Last fall, I was leaving Mike & Jeff’s BBQ with a to-go bag full of more food than one person should eat at a single time when a man I’d never seen before looked at me and said, “Tough loss last night.” I glanced around thinking he must be speaking to someone else, but we were alone in the parking lot. “They need more hitters,” he continued as he got into his car. “Sanchez can’t carry the whole team.” As he drove away I kept thinking, “What the hell was he talking about?”
This was the first time I had worn my New York Yankees baseball cap. I’d purchased the hat during a trip to Manhattan that summer. I didn’t buy it because I was a fan of the team. I bought it because I like the iconic logo and thought the hat would make me look cool. Which is does. But when I wear it people assume I follow the team and know the language of the game. Which I don’t.
Even when I’m not wearing the hat, many people, especially men, seem to expect, because I am a man myself, that I know about sports. Countless times have I been stuck at a cocktail party listening to someone talk about a recent sporting event as if my knowledge of it were a given. What baffles me even more is they often use the pronoun “we” to describe the team they are discussing. “We really need a better passing game,” they’ll say. Or, “We’ve got some strong rushers this year.” When these interactions occur, I’ve learned to just grin and nod, which is quite similar to the way I converse with my mother.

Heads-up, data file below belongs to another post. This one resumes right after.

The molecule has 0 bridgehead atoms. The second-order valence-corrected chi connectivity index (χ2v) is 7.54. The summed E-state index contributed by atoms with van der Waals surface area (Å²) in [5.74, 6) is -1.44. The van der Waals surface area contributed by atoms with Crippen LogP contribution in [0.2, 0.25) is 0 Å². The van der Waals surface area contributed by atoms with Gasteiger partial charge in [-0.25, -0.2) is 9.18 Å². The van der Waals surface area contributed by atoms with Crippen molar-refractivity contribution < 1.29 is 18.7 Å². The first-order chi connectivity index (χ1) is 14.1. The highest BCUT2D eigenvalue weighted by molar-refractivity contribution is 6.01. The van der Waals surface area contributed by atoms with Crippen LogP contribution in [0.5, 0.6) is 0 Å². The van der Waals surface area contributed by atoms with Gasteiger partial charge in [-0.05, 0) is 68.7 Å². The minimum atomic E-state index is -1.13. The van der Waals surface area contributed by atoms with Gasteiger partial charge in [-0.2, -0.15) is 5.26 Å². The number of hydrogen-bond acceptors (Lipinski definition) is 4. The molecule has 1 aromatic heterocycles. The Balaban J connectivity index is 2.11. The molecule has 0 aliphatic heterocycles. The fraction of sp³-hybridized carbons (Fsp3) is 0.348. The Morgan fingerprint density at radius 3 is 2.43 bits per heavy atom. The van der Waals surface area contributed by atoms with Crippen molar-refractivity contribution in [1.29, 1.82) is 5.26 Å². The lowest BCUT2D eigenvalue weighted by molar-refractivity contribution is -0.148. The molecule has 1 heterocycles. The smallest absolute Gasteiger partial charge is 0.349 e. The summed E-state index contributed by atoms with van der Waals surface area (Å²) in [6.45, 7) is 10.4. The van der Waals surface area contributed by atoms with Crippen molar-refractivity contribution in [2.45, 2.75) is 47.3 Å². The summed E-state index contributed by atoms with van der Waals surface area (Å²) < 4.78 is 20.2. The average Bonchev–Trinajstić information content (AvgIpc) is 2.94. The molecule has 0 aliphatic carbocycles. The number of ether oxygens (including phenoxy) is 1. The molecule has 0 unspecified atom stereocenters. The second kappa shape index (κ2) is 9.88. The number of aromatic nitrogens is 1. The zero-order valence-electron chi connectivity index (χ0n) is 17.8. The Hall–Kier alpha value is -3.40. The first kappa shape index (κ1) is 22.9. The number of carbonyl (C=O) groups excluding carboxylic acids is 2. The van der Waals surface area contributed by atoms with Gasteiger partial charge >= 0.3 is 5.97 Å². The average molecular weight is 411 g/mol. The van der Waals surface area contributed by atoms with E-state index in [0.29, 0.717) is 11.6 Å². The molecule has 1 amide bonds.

At a recent dinner party in Los Angeles, I sat next to two baseball fans who were rattling off batting averages and something called RBIs. I’d just met these men, but they assumed I knew what they were discussing. When they began arguing about baseball MVPs they looked to me to settle the debate. “Do you remember who was MVP in 2013?” one of the men said to me. “No,” I responded. “But I do know Kinky Boots won the Tony for best musical that year.” He would not have looked more surprised if I had stood up and peed in my glass of rosé.
While in L.A., I purchased an all black Dodgers cap from a shop near Grauman’s Chinese Theatre. Later that same day I told my friend Angela, an L.A. native and huge sports fan, that I was probably going to be asked about the team when I wore the hat. “Just say, ‘We’re hitting good right now,’” Angela told me. “And then say, ‘When Kershaw gets back from his injury we’ll be in a good position to make a run.’” She may as well have been speaking Swahili, but I memorized the lines and now have the vernacular to wear my L.A. cap with confidence. Still, if someone asks me my prediction for next season’s winner, I will have to go with what I know. My Fair Lady for Best Revival. We’re unbeatable.